When we went on strike, that’s why we tried to find places for kids to go — to help out their parents. A lot of parents supported our strike, but some were hesitant to utilize the strike schools we set up, because they were unfamiliar places in churches and so forth.

What should the reopening plan be? What are your biggest concerns right now?

With the current rate of cases, and even with cases going down and more control, I think if they try to force the opening issue we should have a safety strike. We have a safety clause in our contract. We should be aggressive in our response. That’s what I push with our bargaining team. 

I’m always for that with our bargaining team.

Right now, there’s a group called the California Alliance for Community Schools that includes executive leadership of the teachers’ unions from the state’s eight largest cities. They’ve been meeting and working on a statewide response. They have a petition out, and they’ve been asking teachers around California about safety strikes as well as strikes for “community good,” like teacher strikes to support rent cancellation or a moratorium on evictions and for better healthcare. 

So far, they’ve gotten a lot of yes votes in Oakland, and very few no votes. But CACS functions from the top down, and is linked to the Democrats, so who knows. The group held a virtual town hall and 75 percent of the people who participated were ready to strike.

If the schools do open, we need to at least test people and take temperatures. And when someone’s infected, we have to have the infrastructure ready to shut down that facility for 14 days. And the district should have contact tracing capabilities. But even when we knew the virus was coming, they waited to order PPE.

Now they’re telling us there won’t be computers and Internet access for every student for at least the first few weeks, so how can we even teach remotely? The OUSD bureaucracy is terribly dysfunctional — I’d say dysfunctional by design, as part of killing off public education.

Right now, our union is bargaining over a Memorandum of Understanding (MOU) regarding reopening. It’s not looking good. The district isn’t budging on distance learning, and our leadership is being a little conservative in how we respond. Our union’s crisis action team has wanted to do actions at the homes of school board members and the OUSD superintendent.

We need to be in the streets more to support our bargaining team, but our bargaining team says — in not so many words — that not being in the streets is the way to support them. They argue that we need to “think carefully” about what actions we do so they have “more impact.” But waiting for the “perfect” protest will kill our momentum.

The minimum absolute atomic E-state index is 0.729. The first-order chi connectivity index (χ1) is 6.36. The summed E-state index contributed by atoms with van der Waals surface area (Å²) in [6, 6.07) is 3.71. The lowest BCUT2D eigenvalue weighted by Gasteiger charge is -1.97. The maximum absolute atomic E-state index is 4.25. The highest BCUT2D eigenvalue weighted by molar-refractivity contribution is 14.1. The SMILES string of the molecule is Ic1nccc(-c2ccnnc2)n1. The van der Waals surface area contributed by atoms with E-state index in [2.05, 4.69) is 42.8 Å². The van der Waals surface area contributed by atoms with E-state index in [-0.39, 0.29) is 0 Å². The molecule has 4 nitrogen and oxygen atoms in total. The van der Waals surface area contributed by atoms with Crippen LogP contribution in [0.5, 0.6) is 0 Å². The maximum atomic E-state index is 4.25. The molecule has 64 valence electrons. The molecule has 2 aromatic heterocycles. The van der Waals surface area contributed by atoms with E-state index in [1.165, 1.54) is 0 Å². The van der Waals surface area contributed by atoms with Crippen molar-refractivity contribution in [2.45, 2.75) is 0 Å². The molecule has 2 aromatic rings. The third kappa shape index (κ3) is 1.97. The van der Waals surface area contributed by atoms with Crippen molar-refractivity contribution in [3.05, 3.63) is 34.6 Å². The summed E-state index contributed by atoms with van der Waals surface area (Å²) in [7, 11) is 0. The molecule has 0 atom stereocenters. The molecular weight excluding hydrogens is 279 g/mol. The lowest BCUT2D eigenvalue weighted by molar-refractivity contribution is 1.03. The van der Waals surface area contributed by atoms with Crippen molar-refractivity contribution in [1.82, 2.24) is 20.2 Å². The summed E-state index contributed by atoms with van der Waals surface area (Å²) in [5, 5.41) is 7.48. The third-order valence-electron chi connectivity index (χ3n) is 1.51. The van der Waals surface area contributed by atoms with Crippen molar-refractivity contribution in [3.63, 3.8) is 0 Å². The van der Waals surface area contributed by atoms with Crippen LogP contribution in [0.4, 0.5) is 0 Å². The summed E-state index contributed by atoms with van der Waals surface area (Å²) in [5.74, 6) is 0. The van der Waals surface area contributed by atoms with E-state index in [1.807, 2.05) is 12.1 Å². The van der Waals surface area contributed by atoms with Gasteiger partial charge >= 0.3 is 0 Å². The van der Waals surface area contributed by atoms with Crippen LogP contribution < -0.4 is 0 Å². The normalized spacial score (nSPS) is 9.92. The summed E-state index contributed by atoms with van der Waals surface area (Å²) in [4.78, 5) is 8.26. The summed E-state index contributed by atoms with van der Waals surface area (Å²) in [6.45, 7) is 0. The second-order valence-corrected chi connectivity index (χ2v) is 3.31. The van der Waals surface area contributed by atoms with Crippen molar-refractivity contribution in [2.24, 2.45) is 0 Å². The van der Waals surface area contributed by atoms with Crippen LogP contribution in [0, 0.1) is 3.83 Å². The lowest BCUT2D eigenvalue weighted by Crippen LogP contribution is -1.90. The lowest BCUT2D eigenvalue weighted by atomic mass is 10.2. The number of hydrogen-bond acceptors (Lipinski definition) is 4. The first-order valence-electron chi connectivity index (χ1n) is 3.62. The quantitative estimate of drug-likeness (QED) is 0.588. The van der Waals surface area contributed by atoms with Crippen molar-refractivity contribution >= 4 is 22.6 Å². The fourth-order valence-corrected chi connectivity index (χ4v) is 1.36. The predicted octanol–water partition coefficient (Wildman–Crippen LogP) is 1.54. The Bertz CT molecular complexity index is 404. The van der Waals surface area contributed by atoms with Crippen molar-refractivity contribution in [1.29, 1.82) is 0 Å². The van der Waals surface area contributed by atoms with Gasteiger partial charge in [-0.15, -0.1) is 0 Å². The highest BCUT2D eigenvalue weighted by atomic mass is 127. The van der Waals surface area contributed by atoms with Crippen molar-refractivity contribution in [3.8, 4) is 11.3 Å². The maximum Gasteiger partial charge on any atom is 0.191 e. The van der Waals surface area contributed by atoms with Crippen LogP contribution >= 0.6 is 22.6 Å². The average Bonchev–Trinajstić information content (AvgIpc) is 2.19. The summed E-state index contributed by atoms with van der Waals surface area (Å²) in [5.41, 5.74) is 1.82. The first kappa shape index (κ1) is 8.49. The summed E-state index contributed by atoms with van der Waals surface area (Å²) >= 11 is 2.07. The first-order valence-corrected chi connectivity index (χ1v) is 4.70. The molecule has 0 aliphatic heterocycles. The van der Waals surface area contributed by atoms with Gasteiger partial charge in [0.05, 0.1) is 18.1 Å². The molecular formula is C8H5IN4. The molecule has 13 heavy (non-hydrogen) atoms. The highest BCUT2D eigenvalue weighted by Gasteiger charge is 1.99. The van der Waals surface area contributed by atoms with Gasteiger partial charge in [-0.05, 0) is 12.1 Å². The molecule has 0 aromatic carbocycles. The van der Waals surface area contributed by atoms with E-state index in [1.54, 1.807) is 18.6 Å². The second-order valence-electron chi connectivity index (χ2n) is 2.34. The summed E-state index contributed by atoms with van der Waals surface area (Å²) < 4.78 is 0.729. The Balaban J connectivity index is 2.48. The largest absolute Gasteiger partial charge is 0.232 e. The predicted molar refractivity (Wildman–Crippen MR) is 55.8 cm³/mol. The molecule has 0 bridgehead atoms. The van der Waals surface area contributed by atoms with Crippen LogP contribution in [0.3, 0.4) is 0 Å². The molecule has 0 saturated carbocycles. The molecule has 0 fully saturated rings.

In short, there’s not great organizing around this MOU — but we need this MOU. There will be some hard conditions for us to get through this coming semester and possibly even through next spring.

What about other workers in the Oakland schools — the so-called classified workers such as instructional support staff, administrative workers, custodians, and others? They joined teachers on the picket lines last year in a sympathy strike.

These workers are super-exploited compared to us. They want to take action. But in general, the leadership structures of their unions, including the national and state affiliates, are much more interested in labor peace and maintaining the status quo. These workers in SEIU and AFSCME are basically being fed contracts.

But they’re bearing the brunt, and we need to defend them. That goes back to our own strike.

OEA is part of the National Education Association. What do you think about the recent statement from the other national teachers’ union, the American Federation of Teachers (AFT), about supporting teacher strikes if schools are reopened?

I think it gives union activists more leverage for calling such strikes and dealing with local school administrations. The fact that the AFT is saying this could help activists in unions who are really calling for action — but that has to come from the rank and file.

Coming from AFT President Randi Weingarten, though, I’d take the statement with a couple of grains of salt. 


1 A reference to October 2019, when students and teachers alike were suffering in poorly ventilated schools as the Bay Area was inundated by smoke from several wildfires elsewhere in California
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Scott Cooper

Scott is a writer, editor, and longtime socialist activist who lives in the Boston area.